Surprisingly, a lot, especially if you like to play the market to get rich. The auction house is great for folks who just want to log on for a couple minutes. I doesn't take long to search through items looking for underpriced stuff that you can resell for a profit or seeing if the market is ripe for listing your goods. You can make quite a lot of money keeping an eye out for obscure rare items that many players don't realize is a com
  • by stratjakt ( 596332 ) on Thursday June 29, 2006 @03:57PM (#15631442) Journal
    People who have casual sex rarely break the 15 minute mark.

    Interesting. Indeed.

    Titties!

    • People who have casual sex rarely break the 15 minute mark.

      Well, maybe *you* don't.

      Or maybe I'm just weird that way. Oh well.
      • people who have casual sex rarely break the 15 minute mark.

        Well, maybe *you* don't.

        Or maybe I'm just weird that way. Oh well.

        "MOM! Dad pwned me again!"

        Uh, oh. Are you sure you meant to share that with the group? You might check the green pages in the phone book for an incest support group and the blue pages for health and human services...

  • by CaseM ( 746707 ) on Thursday June 29, 2006 @04:41PM (#15631931)
    ...but at the end of the day the difference between "hardcore" and "casual" I settled on wasn't necessarily how long a person played, but how hard it was to save/quit/get out when you had to put the game down.

    This applied specifically to whether or not a person could raid in World of Warcraft, but I think it applies to gaming in general - it isn't that "casuals" wouldn't play for 4 hours at a stretch, it's that they couldn't commit to a playing schedule and actually keep said commitment consistently enough to a) not piss of the other raid members and b) not upset Significant Others.
    • it isn't that "casuals" wouldn't play for 4 hours at a stretch, it's that they couldn't commit to a playing schedule and actually keep said commitment consistently enough to a) not piss of the other raid members and b) not upset Significant Others.

      Actually, that's where most people set the limit between "hardcore" and "obsessive" gamer. Just FYI ;)
  • by nick_davison ( 217681 ) on Thursday June 29, 2006 @06:40PM (#15632751)
    These days, most of my gaming is what I'd call casual: I pick up games that can be completely played in 5 minute blocks.

    Now it just so happens that I'll likely get hooked once I start and play a good dozen of those blocks and find an hour has gone by - often longer still. But, if I knew I had to invest an hour to even try, I likely wouldn't pick up the game in the first place.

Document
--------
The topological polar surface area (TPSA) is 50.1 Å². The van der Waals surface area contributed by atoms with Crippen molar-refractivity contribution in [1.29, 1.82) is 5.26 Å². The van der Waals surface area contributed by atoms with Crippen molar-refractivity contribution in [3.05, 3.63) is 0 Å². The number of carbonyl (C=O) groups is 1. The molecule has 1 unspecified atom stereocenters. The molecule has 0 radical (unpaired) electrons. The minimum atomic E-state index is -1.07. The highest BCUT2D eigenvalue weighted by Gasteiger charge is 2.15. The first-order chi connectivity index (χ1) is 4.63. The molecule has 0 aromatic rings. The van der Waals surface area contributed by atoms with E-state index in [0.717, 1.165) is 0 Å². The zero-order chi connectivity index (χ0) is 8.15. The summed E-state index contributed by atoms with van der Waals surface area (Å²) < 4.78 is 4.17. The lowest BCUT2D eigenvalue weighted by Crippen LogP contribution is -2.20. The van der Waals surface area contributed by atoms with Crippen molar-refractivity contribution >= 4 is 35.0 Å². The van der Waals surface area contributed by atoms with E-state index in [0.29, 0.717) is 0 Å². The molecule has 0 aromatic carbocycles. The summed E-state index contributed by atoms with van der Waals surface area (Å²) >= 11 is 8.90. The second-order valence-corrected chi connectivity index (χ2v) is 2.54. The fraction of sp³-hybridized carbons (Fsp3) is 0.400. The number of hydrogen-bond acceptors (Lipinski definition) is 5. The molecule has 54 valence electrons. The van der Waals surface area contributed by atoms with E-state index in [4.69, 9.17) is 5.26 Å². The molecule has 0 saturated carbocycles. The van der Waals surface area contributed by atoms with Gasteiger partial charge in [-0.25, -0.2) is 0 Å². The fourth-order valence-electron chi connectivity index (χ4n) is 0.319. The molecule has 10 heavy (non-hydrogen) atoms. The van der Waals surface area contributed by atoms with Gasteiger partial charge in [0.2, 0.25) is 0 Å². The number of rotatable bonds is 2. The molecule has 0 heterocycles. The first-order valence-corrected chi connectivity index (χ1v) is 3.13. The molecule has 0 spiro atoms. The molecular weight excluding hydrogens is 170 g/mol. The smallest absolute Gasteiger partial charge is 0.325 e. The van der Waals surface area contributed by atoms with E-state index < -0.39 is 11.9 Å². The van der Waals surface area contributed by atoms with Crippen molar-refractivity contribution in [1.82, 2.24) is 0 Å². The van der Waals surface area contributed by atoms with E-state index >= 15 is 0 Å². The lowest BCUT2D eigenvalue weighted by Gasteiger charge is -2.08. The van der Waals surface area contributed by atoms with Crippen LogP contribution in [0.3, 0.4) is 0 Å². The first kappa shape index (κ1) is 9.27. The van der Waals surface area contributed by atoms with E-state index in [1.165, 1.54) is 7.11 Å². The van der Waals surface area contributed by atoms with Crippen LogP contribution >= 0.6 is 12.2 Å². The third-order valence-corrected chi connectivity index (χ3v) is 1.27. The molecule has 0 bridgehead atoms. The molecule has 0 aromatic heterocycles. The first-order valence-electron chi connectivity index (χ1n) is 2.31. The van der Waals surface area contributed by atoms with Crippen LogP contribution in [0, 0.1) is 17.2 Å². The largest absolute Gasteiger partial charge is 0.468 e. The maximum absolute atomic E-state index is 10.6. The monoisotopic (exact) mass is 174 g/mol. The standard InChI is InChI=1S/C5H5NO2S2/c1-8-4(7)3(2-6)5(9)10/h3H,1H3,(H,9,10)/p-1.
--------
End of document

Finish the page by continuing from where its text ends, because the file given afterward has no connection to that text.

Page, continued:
So, yes, casual gamer play sessions are often much longer than one five-to-fifteen minute block. But, no, that doesn't mean you can create a game that requires those longer average play times and still capture the same market. It's a false conclusion based on completely missing the low barrier to entry aspect and fixating on average playtimes.

    In short: Casual gaming isn't about short play times. It's about the ability to play for short sessions and thus having a low barrier to entry that then leads to those longer play times.

    And with that, I'm off for just one more game of sudoku.
  • Coincidentally, casual gaming is the topic of today's strip at real life comics [reallifecomics.com].
  • by popo ( 107611 ) on Thursday June 29, 2006 @11:14PM (#15634043) Homepage
    Is a guy who wears this [cafepress.com].
  • by Anonymous Coward
    My observation on Casual Gamers, in MMORPGs atleast - is quite often, many of them seem to put in more time into the game then the 'hardcore, uberguild-raiding type'.

    I'll use myself, and a friend as an example.

    - We both started playing EQ at the same time, and for the first month of play we stayed pretty much neck in neck in terms of levels. We'd duo allot, goof around, have fun, explore. Somewhere along the line, I got bitten by the 'power-gaming bug', and ended up taking off in levels past him.

    We started
  • If you look at what results are really being looked at, you'll see that the sample of "gamers" was all people who go to the Trygames site, which IMO is not exactly the mainstream outlet for gaming. That over one-third of these people are 35-49 years of age, etc., is probably not representative of the gaming community that most are familiar with (console and popular PC games). I was at first very confused as to how anyone could have *ever* thought that "casual" gamers only play in 15-minute intervals (meani
  • People who drive slower than me are idiots, people who drive faster than me are insane.

    Likewise gamers: if you play more than I do, you're a hardcore powergamer no-life. If you play less than I do, you're casual.

    -Jeff